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Passive Smoking Risks in Catering Industry

Published by Oxford University Press on behalf of the Society of Toxicology on the 20th of January 2006: 

Risks for Heart Disease and Lung Cancer from Passive Smoking by Workers in the Catering Industry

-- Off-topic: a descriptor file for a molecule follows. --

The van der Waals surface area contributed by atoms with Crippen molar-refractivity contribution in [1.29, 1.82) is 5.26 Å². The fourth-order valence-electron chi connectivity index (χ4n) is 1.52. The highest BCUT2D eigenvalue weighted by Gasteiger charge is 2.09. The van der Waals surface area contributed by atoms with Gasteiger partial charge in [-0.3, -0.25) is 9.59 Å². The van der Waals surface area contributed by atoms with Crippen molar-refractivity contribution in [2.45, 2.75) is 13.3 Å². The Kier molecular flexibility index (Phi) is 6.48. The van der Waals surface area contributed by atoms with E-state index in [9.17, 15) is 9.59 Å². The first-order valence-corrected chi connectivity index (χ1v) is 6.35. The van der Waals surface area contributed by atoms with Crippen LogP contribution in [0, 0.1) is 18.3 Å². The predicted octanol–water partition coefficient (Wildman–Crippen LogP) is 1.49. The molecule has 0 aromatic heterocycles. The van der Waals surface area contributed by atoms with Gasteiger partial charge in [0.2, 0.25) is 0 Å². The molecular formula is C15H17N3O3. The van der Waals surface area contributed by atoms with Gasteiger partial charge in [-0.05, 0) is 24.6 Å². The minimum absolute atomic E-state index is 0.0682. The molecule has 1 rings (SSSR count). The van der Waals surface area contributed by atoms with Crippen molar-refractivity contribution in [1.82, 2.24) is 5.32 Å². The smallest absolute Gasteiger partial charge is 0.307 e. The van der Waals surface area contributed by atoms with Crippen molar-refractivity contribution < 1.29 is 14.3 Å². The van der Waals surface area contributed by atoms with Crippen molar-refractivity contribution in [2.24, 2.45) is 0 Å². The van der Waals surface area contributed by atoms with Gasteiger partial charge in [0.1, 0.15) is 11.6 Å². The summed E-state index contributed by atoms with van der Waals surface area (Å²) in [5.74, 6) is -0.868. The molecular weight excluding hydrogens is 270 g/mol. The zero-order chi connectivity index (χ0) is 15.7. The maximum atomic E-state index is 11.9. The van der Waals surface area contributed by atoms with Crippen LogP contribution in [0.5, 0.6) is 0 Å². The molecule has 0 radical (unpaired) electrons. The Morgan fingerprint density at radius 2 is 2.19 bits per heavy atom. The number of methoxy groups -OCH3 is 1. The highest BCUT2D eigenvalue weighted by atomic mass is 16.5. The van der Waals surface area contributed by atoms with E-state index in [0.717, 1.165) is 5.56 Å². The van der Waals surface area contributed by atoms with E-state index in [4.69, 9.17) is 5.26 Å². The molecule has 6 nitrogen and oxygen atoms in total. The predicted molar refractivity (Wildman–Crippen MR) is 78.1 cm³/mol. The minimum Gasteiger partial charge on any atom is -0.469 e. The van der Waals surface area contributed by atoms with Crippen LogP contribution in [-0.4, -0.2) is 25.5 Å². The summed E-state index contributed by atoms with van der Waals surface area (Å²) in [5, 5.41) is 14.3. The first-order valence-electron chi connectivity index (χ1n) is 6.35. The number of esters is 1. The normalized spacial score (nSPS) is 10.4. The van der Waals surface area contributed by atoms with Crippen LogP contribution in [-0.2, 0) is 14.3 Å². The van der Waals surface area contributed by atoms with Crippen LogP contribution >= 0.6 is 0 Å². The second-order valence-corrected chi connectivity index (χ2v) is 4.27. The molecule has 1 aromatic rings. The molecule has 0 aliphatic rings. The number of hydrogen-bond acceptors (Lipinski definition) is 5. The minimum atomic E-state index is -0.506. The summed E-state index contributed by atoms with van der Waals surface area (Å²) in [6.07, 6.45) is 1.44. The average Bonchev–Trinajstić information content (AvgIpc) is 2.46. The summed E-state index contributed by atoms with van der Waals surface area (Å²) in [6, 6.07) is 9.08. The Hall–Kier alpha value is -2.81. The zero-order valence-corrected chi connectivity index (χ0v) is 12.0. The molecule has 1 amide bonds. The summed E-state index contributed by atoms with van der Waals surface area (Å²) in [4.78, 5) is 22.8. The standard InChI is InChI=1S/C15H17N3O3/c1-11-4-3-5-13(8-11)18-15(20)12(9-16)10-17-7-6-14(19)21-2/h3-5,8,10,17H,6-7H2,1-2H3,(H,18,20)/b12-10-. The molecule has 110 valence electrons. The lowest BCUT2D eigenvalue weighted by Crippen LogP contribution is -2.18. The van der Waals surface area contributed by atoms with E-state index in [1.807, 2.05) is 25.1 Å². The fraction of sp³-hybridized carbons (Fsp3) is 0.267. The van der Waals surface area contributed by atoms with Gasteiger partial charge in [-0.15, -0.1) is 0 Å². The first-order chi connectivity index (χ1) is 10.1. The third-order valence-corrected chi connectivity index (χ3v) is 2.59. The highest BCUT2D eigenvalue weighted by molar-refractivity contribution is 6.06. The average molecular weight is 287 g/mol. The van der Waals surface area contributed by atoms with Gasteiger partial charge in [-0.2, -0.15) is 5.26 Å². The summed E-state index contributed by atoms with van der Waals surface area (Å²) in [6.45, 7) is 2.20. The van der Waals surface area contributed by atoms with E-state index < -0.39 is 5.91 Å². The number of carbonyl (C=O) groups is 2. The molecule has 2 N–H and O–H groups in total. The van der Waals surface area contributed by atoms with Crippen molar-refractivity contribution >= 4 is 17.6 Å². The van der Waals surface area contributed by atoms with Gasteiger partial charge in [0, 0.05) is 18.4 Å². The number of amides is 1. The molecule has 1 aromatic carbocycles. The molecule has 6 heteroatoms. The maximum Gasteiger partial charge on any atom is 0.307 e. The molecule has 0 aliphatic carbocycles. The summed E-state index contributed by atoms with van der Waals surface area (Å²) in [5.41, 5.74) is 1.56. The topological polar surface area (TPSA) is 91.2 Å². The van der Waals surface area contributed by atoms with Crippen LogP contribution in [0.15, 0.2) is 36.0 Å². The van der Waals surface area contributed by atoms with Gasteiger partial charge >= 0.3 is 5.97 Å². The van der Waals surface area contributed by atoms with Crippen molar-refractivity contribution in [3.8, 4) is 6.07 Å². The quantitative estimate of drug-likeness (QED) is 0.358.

Workers in the catering industry are at greater risk of exposure to secondhand smoke (SHS) when smoke free workplace policies are not in force. We determined the exposure of catering workers to SHS in Hong Kong and their risk of mortality from heart disease and lung cancer. Non-smoking catering workers were provided with screening at their workplaces and at a central clinic. Participants reported workplace, home and leisure time exposure to SHS. Urinary cotinine was estimated by enzyme immunoassay. Catering facilities were classified into three types: non-smoking, partially restricted smoking (with non-smoking areas) and unrestricted smoking. Mean urinary cotinine levels ranged from 3.3 ng/ml in a control group of 16 university staff, through 6.4 ng/ml (non smoking), 6.1 ng/ml (partially restricted) and 15.9 ng/ml (unrestricted smoking) in 104 workers who had no out of work exposures. Workers in non-smoking facilities had exposures to other smoking staff. We modeled workers’ mortality risks using average cotinine levels, estimates of workplace respirable particulates, risk data for cancer and heart disease from cohort studies, and national (US) and regional (Hong Kong) mortality for heart disease and lung cancer. We estimated that deaths in the Hong Kong catering workforce of 200,000 occur at the rate of 150 per year for a forty year working life time exposure to SHS. When compared with the current outdoor air quality standards for particulates in Hong Kong, 71% of workers exceeded the 24 hour and 98% exceeded the annual air quality objectives due to workplace SHS exposures.

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